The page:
multiple_choice_responses %>%
  summarise_all(n_distinct) %>%
  tidyr::gather(question, num_distinct_answers) %>%
# A tibble: 228 × 2
   question               num_distinct_answers
   <chr>                                 <int>
 1 WorkMethodsSelect                      6191
 2 LearningPlatformSelect                 5363
 3 WorkToolsSelect                        5249
 4 WorkChallengesSelect                   4288
 5 WorkDatasetsChallenge                  2221
 6 PastJobTitlesSelect                    1856
 7 MLTechniquesSelect                     1802
 8 WorkDatasets                           1723
 9 WorkAlgorithmsSelect                   1421
10 MLSkillsSelect                         1038
# … with 218 more rows
# ℹ Use `print(n = ...)` to see more rows

Let’s take a look at the question with the most distinct answers, WorkMethodsSelect.

multiple_choice_responses %>%
  count(WorkMethodsSelect, sort = TRUE)
# A tibble: 6,191 × 2
   WorkMethodsSelect                           n
   <chr>                                   <int>
 1 <NA>                                     8943
 2 Data Visualization                        144
 3 Other                                     144
 4 Logistic Regression                        66
 5 Time Series Analysis                       49
 6 Neural Networks                            45
 7 A/B Testing                                42
 8 Data Visualization,Time Series Analysis    37
 9 Text Analytics                             36
10 Decision Trees                             29
# … with 6,181 more rows
# ℹ Use `print(n = ...)` to see more rows

We can see this is a multiple select question, where if a person selected multiple answers they’re listed as one entry, separated by commas. Let’s tidy it up.

First, let’s get rid of the NAs. We can use !, short for == FALSE, to filter out NAs. We then use str_split, from stringr, to divide the entries up. str_split(WorkMethodsSelect, ",") says “Take this string and split it into a list by dividing it where there are ,s.”

nested_workmethods <- multiple_choice_responses %>%
  select(WorkMethodsSelect) %>%
  filter(! %>%
  mutate(work_method = str_split(WorkMethodsSelect, ",")) 

nested_workmethods %>%
# A tibble: 7,773 × 1
 1 <chr [5]>  
 2 <chr [12]> 
 3 <chr [17]> 
 4 <chr [14]> 
 5 <chr [12]> 
 6 <chr [1]>  
 7 <chr [14]> 
 8 <chr [12]> 
 9 <chr [7]>  
10 <chr [5]>  
# … with 7,763 more rows
# ℹ Use `print(n = ...)` to see more rows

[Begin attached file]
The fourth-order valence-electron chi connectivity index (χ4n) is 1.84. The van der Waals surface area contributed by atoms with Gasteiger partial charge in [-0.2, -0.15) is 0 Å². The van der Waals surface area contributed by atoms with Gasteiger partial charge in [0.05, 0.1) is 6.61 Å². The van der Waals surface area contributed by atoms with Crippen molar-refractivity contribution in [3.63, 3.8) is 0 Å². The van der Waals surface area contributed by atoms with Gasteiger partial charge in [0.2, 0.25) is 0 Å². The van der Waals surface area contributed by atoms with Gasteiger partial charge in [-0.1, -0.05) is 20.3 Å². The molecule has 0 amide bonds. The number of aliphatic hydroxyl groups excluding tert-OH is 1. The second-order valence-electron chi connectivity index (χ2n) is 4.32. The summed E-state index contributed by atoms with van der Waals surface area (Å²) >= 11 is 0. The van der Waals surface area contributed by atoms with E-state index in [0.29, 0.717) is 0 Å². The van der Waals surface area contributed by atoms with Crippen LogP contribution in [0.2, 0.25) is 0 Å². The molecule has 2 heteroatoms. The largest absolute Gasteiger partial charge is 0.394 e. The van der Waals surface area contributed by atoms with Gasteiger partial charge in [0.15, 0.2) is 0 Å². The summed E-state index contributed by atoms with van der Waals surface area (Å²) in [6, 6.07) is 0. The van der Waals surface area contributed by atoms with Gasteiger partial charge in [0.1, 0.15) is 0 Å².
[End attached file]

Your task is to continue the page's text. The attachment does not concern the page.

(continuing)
Now we have a list column, with each entry in the list being one work method. We can unnest this so we can get back a tidy dataframe.

unnested_workmethods <- nested_workmethods %>%
  tidyr::unnest(work_method) %>%

# A tibble: 59,497 × 1
 1 Association Rules               
 2 Collaborative Filtering         
 3 Neural Networks                 
 4 PCA and Dimensionality Reduction
 5 Random Forests                  
 6 A/B Testing                     
 7 Bayesian Techniques             
 8 Data Visualization              
 9 Decision Trees                  
10 Ensemble Methods                
# … with 59,487 more rows
# ℹ Use `print(n = ...)` to see more rows

Great! As a last step, let’s count this data so we can find which are the most common work methods people use.

unnested_workmethods %>%
  count(work_method, sort = TRUE)
# A tibble: 31 × 2
   work_method                          n
   <chr>                            <int>
 1 Data Visualization                5022
 2 Logistic Regression               4291
 3 Cross-Validation                  3868
 4 Decision Trees                    3695
 5 Random Forests                    3454
 6 Time Series Analysis              3153
 7 Neural Networks                   2811
 8 PCA and Dimensionality Reduction  2789
 9 kNN and Other Clustering          2624
10 Text Analytics                    2405
# … with 21 more rows
# ℹ Use `print(n = ...)` to see more rows

We see the classic methods of data visualization, logistic regression, and cross-validation lead the pack.

Graphing Frequency of Different Work Challenges

Now let’s move on to understanding what challenges people face at work. This was one of those categories where there were multiple questions asked, all having names starting with WorkChallengeFrequency and ending with the challenge (e.g “DirtyData”).

We can find the relevant columns by using the dplyr select helper contains. We then use gather to tidy the data for analysis, filter for only the non-NAs, and remove the WorkChallengeFrequency from each question using stringr::str_remove.